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NW Fishletter #390 February 4, 2019
 WDFW Seeks $6.4 Million For New Hatchery Salmon For Orcas
With the goal of producing more fish for endangered orcas, the Washington Department of Fish and Wildlife raised 7 million additional hatchery salmon in 2018 to release this year in the Columbia River, Puget Sound and tributaries to Washington's coast.
And if state lawmakers agree, this boost in hatchery production is just the beginning.
In a Jan. 7 proposal to the state Legislature, the agency is asking for $6.4 million in the 2019-2021 budget to raise and release nearly 24.2 million additional Chinook, coho and chum at 21 state hatcheries from now through 2021.
After decades of decreasing hatchery production prompted by hatchery reforms and a lack of funding, the plight of southern resident killer whales is reversing that trend.
According to the report, total production at state hatcheries dropped from about 275 million salmon and steelhead in 1989 to about 145 million in 2017.
Fish and Wildlife's plan would increase those numbers to more than 150 million juveniles in 2020. And a new policy adopted by the Washington Fish and Wildlife Commission in September seeks to boost Chinook production by 50 million additional smolts.
Hatchery production by region 1989-2019. Source: WDFW
The added 7 million juvenile Chinook and coho now being raised at 17 state hatcheries includes 900,000 more spring Chinook at the Lewis River Hatchery for release in the Columbia Basin. If the Legislature appropriates more funding for the 2019-2020 biennium, hatcheries at Beaver Creek, Lyons Ferry, Kalama and Ringold will join Lewis River to raise a total of 2.1 million Chinook and 675,000 coho to add to Columbia River hatchery releases at a projected cost of nearly $1.5 million.
The proposed ramp-up in operations is even greater in Puget Sound, where the agency has plans to raise an additional 11.5 million juvenile salmon, and on the Washington coast where 9.9 million juvenile salmon would be added.
The proposal to rear more hatchery salmon includes only state facilities and a few that are co-managed with tribes, and does not include the potential to increase production at hatcheries operated by Oregon, federal agencies, tribes or public utilities.
Scientists say a lack of available prey is one reason why this population of orcas is struggling to survive. Unlike the transient killer whales in the Pacific Ocean that prey on seals and sea lions, the three pods of whales that frequent the Puget Sound area rely almost solely on salmon, particularly Chinook, which make up 80 to 90 percent of their diet. They also consume coho and chum during certain times of the year. WDFW's three-year proposal would boost juvenile Chinook production by 15.7 million, chum by 5.5 million and coho by nearly 3 million juvenile fish.
Last spring, when Washington Gov. Jay Inslee issued an executive order to help the southern resident population, the Legislature provided funds to help WDFW carry out the order's directives to take immediate actions to help the whales. An $837,000 appropriation from the general fund was earmarked for increasing hatchery production, which included identifying "within hatchery standards and endangered species act constraints" how to best increase production to most benefit the needs of orcas. The hatcheries and species earmarked for increased production were selected after a close examination of the salmon stocks the orcas prefer, combined with a look at when salmon migration coincides with the migratory patterns of the orcas.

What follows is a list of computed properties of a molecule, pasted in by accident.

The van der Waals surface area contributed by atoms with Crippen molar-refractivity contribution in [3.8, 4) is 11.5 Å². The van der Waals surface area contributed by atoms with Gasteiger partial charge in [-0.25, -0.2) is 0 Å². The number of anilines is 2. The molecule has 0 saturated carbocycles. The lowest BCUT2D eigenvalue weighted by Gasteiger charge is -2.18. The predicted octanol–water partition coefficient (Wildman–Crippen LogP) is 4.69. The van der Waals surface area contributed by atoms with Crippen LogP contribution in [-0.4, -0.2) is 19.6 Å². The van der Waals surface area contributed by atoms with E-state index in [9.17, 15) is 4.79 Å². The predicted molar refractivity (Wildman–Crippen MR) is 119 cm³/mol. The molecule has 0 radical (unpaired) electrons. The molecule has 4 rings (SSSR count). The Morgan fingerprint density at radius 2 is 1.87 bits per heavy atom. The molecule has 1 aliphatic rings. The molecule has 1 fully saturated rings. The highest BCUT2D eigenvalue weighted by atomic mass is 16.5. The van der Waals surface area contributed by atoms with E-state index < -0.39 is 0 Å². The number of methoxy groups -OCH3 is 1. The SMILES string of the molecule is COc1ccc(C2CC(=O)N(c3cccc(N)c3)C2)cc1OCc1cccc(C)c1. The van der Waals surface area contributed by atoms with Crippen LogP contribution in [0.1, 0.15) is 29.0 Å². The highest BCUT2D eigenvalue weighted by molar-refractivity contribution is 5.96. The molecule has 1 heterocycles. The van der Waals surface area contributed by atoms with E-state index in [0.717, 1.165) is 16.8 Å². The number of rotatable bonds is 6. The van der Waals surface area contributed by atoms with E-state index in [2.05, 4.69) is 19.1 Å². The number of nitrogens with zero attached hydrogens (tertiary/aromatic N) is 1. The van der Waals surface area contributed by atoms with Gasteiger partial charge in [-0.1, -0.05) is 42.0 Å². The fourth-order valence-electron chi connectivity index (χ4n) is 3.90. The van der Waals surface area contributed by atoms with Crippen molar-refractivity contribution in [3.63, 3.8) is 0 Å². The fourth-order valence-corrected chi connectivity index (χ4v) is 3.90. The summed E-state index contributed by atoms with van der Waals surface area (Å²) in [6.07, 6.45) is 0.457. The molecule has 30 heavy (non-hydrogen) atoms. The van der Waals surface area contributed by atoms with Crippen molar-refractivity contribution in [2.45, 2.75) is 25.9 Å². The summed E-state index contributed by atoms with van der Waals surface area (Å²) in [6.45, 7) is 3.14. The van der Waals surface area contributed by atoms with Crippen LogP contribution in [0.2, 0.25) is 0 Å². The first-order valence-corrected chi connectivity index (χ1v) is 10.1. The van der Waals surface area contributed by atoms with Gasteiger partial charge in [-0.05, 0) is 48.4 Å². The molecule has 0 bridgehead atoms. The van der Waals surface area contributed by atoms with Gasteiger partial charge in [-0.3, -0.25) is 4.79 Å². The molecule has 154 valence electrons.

Working with NOAA Fisheries, the agency produced a report last summer determining which stocks of Chinook are most important to the whales' recovery. Fall Chinook from both the northern and southern Puget Sound stocks were deemed their top priority, followed by lower Columbia River and Straight of Georgia fall Chinook.
The agency also worked with Inslee's Southern Resident Orca Task Force, which in November issued three dozen recommendations to offer immediate help to the whales, including significantly increasing hatchery production "consistent with sustainable fisheries and stock management, available habitat, recovery plans and the Endangered Species Act."
But even before the task force recommendation, the Washington Fish and Wildlife Commission adopted a policy statement in September that proposed increasing hatchery Chinook production by 50 million smolts above 2018 levels, including 30 million in Puget Sound and 20 million in the Columbia Basin.
WDFW, in its proposal to the Legislature, stressed that increases in hatchery production should occur in conjunction with more habitat protection and restoration so both hatchery and wild fish can be successful. It should have minimal effects on natural stocks, and be monitored closely, the report says.
In order to comply with the Endangered Species Act, the agency found places where production could be increased with the least impact to natural stocks, and where hatchery production could be boosted within the scope of existing Endangered Species Act permits, the report says.
For facilities where increased production is not included in existing Endangered Species Act permits, the agency has initiated consultation with federal agencies to discuss that potential. The state agency says it plans to incorporate hatchery reform measures in its expanded programs, and monitor the proportion of hatchery fish found on spawning grounds.
Inslee, in his proposed 2019-2021 budget includes $6.35 million to increase hatchery production, along with $70 million for hatchery renovations, and $1 million so the agency can develop a master plan on hatchery infrastructure. The agency's funding request includes $381,660 for a pilot study on how to improve smolt-to-adult survival rates, Dunlop said. -K.C. Mehaffey
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